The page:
Why does contemporary American jurisprudence reject Blackstone’s natural law theory? The vehicle of change is a legal philosophy known as legal positivism. Three English utilitarian philosophers, Jeremy Bentham (1748-1832), John Austin (1790-1859), and H. L. A. Hart (1907-1992), developed legal positivism to oppose Blackstone’s jurisprudence. Many judges embrace legal positivism because, contrary to Blackstone’s declaratory theory of law, legal positivism permits judges to legislate from the bench. Moral skeptics embrace legal positivism because it purges morality from law. Secularists embrace legal positivism because it repudiates scripture.
The legal positivist movement began in the United States at Harvard Law School in 1957 when Oxford philosopher H. L. A. Hart gave a lecture entitled “Positivism and the Separation of Law and Morals.” Hart made three claims in his lecture. First, positive law is the only real law. Second, natural law is imaginary, not real. Third, there is no necessary connection between law and morality.
Hart’s lecture built on the works of Jeremy Bentham (1748-1832) and John Austin (1790-1859). Jeremy Bentham rejected the moral precepts of natural law that people should live honestly, injure no one, and give every man his due. Instead, Bentham claimed the only standards for right and wrong are physical pleasure and physical pain. Morality is not determined by the nature of an act, but rather by its consequences. Acts are moral if they produce physical pleasure. Acts are immoral if they produce physical pain. A familiar criticism of Bentham’s moral philosophy, of course, is that a philosophy founded on pleasure is a philosophy fit for pigs.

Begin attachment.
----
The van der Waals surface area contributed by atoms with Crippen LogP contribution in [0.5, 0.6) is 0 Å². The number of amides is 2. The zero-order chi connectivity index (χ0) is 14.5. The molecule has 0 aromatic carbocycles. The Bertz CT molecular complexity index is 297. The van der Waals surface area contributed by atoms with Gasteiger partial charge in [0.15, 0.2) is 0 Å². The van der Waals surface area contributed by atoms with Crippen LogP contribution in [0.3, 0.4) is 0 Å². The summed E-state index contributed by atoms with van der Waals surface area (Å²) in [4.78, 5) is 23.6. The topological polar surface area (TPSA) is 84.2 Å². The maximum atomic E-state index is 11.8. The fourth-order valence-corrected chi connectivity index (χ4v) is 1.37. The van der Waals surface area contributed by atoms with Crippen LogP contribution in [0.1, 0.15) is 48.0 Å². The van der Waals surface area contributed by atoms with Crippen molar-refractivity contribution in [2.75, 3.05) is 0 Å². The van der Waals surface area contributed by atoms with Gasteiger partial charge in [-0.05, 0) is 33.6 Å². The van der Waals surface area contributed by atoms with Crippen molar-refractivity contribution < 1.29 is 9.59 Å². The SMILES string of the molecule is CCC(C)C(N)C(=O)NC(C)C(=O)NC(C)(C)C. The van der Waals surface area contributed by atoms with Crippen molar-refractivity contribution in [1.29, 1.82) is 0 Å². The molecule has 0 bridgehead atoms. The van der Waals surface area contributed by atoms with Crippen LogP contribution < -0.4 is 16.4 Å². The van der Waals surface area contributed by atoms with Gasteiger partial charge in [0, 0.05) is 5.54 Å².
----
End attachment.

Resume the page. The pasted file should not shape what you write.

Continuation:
Jeremy Bentham also rejected the existence of natural law. Bentham claimed that man-made or positive laws are the only real laws. Only positive laws, therefore, can create real rights. Natural law is “imaginary,” and natural rights are “simple nonsense.” Inalienable natural rights, the type of rights described by John Locke and the American Declaration of Independence, are “nonsense walking upon stilts.”
John Austin (1790-1859) agreed with Bentham that natural law is “stark nonsense.” Austin claimed that morality has no role in law. “The existence of law is one thing; its merit and demerit another.” An immoral law is still a law, even if “we happen to dislike it.” Austin also rejected scripture as a basis of morality in law. Austin wrote in The Province of Jurisprudence Determined (1832) that the laws of God are too uncertain and ambiguous to provide a source of law.
Austin also attacked Blackstone’s “declaratory theory” of law that judges must never make new law. Austin actually prefers judges to legislatures for making law. “That part of the law of every country which was made by judges,” he wrote, “has been far better made then that part which consists of statutes enacted by the legislature.”
Austin saw no need to protect against tyranny by separating the power to make law from the power to enforce law. He saw no “danger whatever” in allowing judges to legislate from the bench. Instead, Austin argued that judges must legislate from the bench “to make up for the negligence or incapacity” of legislators.
D. The United States Supreme Court adopts Hart’s legal positivism
L. A. Hart published The Concept of Law in 1961, four years after his Harvard Law School lecture entitled “Positivism and the Separation of Law and Morals.” The Concept of Law is the magnum opus of legal positivism and the most influential work on jurisprudence since Blackstone’s Commentaries on the Laws of England (1765-1769).
Hart rejects any standard of legal validity based on moral precepts. The second edition of The Concept of Law embraces the validity of “morally iniquitous laws” having “no moral justification or force whatever:”